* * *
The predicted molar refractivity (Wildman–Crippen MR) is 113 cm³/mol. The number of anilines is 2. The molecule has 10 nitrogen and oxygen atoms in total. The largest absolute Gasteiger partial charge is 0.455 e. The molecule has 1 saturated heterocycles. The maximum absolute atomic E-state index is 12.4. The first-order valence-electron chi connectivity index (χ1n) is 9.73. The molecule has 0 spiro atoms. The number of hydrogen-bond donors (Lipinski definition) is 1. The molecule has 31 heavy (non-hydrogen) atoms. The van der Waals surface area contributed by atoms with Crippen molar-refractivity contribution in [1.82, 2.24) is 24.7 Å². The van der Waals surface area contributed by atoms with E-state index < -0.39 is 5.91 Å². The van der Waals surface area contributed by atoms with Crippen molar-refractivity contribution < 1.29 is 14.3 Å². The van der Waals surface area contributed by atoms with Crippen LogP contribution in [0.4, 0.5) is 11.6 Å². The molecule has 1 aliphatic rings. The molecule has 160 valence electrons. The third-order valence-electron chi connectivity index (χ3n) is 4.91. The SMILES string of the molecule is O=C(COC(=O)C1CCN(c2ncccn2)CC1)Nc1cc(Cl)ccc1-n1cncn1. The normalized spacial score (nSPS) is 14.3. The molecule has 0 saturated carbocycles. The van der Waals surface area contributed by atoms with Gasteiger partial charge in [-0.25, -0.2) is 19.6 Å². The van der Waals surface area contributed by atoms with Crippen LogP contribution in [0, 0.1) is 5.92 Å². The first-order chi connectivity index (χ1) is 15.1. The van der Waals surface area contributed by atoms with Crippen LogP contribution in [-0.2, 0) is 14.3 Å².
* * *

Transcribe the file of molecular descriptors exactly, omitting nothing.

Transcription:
The predicted molar refractivity (Wildman–Crippen MR) is 113 cm³/mol. The number of anilines is 2. The molecule has 10 nitrogen and oxygen atoms in total. The largest absolute Gasteiger partial charge is 0.455 e. The molecule has 1 saturated heterocycles. The maximum absolute atomic E-state index is 12.4. The first-order valence-electron chi connectivity index (χ1n) is 9.73. The molecule has 0 spiro atoms. The number of hydrogen-bond donors (Lipinski definition) is 1. The molecule has 31 heavy (non-hydrogen) atoms. The van der Waals surface area contributed by atoms with Crippen molar-refractivity contribution in [1.82, 2.24) is 24.7 Å². The van der Waals surface area contributed by atoms with E-state index < -0.39 is 5.91 Å². The van der Waals surface area contributed by atoms with Crippen molar-refractivity contribution < 1.29 is 14.3 Å². The van der Waals surface area contributed by atoms with Crippen LogP contribution in [0.4, 0.5) is 11.6 Å². The molecule has 1 aliphatic rings. The molecule has 160 valence electrons. The third-order valence-electron chi connectivity index (χ3n) is 4.91. The SMILES string of the molecule is O=C(COC(=O)C1CCN(c2ncccn2)CC1)Nc1cc(Cl)ccc1-n1cncn1. The normalized spacial score (nSPS) is 14.3. The molecule has 0 saturated carbocycles. The van der Waals surface area contributed by atoms with Gasteiger partial charge in [-0.25, -0.2) is 19.6 Å². The van der Waals surface area contributed by atoms with Crippen LogP contribution in [0, 0.1) is 5.92 Å². The first-order chi connectivity index (χ1) is 15.1. The van der Waals surface area contributed by atoms with Crippen LogP contribution in [-0.2, 0) is 14.3 Å².